States, utilities see investments in energy efficiency programs grow

Published on October 10, 2018 by Jaclyn Brandt

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The American Council for an Energy-Efficient Economy (ACEEE) released the latest edition of its State Energy Efficiency Scorecard, which found that investments in energy efficiency measures continue to grow as states and electric utilities work to reach clean energy goals.

In 2017 total spending for electricity efficiency programs was roughly $6.6 billion. Adding natural gas program spending of $1.3 billion, ACEEE estimates total efficiency program spending of approximately $7.9 billion in 2017, up from $7.6 billion in 2016. Nationwide reported savings from utility and public benefits electricity programs in 2017 totaled 27.3 million megawatt-hours (MWh), up by 0.04 percentage points relative to the prior year.

Utilities in all 50 states and D.C. offer energy efficiency programs, and utilities provide a large share of the energy efficiency in the United States.

“States are stepping up on energy efficiency, including major new commitments in New Jersey, New York, and Virginia, helping to address the very limited activity from Washington, DC,” said ACEEE Executive Director Steve Nadel. “These efforts contributed to the 2.25 million-plus efficiency jobs last year in the United States.”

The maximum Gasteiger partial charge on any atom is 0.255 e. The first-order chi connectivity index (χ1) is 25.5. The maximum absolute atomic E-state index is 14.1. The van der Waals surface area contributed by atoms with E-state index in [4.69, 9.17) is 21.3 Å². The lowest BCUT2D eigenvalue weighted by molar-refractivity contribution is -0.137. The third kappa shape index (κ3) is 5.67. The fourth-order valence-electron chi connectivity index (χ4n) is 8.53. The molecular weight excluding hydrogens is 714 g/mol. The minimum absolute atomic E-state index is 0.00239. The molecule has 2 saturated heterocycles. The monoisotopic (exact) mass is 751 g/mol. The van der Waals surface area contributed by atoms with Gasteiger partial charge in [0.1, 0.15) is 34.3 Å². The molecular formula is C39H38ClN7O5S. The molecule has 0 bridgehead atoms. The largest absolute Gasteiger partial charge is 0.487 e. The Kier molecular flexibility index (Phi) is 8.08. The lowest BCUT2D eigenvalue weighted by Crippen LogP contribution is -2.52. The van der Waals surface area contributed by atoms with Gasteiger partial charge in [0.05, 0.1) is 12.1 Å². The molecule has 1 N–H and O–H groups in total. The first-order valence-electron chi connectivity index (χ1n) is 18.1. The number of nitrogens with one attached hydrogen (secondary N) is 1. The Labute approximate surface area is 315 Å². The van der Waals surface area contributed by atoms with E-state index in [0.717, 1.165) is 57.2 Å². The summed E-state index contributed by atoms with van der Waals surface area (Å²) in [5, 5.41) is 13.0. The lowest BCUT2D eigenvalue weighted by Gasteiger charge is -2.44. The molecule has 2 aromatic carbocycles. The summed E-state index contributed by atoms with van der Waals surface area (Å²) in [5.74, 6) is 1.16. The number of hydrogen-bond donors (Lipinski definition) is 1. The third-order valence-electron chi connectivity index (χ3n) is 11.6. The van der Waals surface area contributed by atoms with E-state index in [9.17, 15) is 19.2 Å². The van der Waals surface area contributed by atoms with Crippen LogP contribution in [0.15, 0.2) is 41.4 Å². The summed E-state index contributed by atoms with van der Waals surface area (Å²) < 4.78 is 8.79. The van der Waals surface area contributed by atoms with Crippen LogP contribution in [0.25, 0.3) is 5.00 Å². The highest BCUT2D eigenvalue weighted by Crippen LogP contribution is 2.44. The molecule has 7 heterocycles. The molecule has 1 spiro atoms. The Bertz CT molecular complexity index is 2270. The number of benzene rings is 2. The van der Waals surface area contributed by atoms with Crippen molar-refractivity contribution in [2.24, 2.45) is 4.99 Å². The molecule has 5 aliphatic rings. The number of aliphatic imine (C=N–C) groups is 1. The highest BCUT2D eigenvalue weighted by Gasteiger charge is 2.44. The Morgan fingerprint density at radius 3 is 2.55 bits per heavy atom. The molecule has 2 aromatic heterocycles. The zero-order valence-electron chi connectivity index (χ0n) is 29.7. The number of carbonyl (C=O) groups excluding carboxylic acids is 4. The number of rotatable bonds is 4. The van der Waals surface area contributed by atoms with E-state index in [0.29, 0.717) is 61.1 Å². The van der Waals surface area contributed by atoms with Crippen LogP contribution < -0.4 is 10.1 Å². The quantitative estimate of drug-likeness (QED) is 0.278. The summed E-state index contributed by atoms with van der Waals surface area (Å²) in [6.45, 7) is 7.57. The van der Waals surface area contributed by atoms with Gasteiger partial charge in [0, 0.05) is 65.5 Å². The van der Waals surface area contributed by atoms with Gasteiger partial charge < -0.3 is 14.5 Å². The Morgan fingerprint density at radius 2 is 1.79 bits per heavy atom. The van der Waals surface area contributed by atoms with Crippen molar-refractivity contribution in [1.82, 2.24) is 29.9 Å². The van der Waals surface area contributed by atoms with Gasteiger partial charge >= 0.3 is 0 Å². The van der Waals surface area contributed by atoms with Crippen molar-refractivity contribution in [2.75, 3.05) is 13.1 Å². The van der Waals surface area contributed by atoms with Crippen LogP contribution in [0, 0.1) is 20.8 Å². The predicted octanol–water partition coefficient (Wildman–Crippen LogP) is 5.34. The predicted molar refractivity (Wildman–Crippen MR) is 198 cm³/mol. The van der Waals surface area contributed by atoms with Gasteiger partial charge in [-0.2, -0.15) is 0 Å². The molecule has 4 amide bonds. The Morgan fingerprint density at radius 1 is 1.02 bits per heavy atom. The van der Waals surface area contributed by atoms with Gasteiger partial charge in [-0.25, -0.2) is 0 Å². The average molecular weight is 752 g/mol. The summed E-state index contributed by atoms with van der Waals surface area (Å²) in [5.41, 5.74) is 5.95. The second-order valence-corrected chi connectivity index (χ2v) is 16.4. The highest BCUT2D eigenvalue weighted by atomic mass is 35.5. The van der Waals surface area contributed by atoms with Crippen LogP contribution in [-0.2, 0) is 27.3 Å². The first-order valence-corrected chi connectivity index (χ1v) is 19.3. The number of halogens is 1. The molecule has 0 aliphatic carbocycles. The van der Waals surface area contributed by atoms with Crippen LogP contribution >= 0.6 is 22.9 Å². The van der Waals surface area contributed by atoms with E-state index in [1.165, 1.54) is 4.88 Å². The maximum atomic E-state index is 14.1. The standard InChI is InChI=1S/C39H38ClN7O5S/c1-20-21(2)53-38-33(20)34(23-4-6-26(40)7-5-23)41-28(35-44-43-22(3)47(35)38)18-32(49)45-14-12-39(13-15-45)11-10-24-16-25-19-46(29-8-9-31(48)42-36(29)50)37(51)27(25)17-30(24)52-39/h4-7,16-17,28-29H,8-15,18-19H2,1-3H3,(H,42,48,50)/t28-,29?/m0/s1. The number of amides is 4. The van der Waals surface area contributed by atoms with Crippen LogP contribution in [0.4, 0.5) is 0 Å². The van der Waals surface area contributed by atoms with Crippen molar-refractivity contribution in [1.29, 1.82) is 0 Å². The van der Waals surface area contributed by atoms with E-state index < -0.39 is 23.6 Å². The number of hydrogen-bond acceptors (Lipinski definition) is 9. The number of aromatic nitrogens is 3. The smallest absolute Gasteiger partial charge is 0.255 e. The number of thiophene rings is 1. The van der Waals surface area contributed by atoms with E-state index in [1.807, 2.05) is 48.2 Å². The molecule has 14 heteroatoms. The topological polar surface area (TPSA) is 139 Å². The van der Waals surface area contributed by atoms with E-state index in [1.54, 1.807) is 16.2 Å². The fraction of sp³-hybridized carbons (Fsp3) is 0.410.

Massachusetts and California were the leaders in energy efficiency, although New Jersey was named the “most-improved” state in the report. The state rose from 23rd to 18th, most notably because of the passage of Senate Bill 2314. The bill establishes a target in energy savings for electricity of 2 percent and a target for savings of natural gas of 0.75 percent (of sales) in the next five years.

SB 2314 also establishes a new energy storage target, as well as benchmarking requirements for commercial buildings that are more than 25,000 square feet.

“Reducing energy consumption is a priority of this administration and goes hand-in-hand with our focus on renewable energy as we do everything we can to mitigate the effects of climate change and make for a healthier environment here in New Jersey,” said New Jersey Gov. Phil Murphy. “We have begun making progress in very short order, but there remains more hard work ahead.”

With the passage of SB 2314, 27 states now have mandatory energy savings targets.

Utilities in every state are working on energy efficiency programs, including in Michigan where DTE Energy has a number of programs. The utility recently released its 2017 Energy Waste Consumption Annual Report, which found that customers who participated in the programs will save nearly $649 million on energy bills in their lifetime.

Michigan’s Energy Waste Reduction (EWR) standard, which was created under Public Act 295 of 2008, requires utilities to implement energy reduction programs by specified dates.

In 2017, DTE completed more than 38,000 Home Energy Consultations in customer homes and 1,650 Business Energy Consultations in small or medium-sized businesses, installed 14,600 apartment units with energy efficiency products, and delivered 31,000 free energy efficiency kits to homeowners.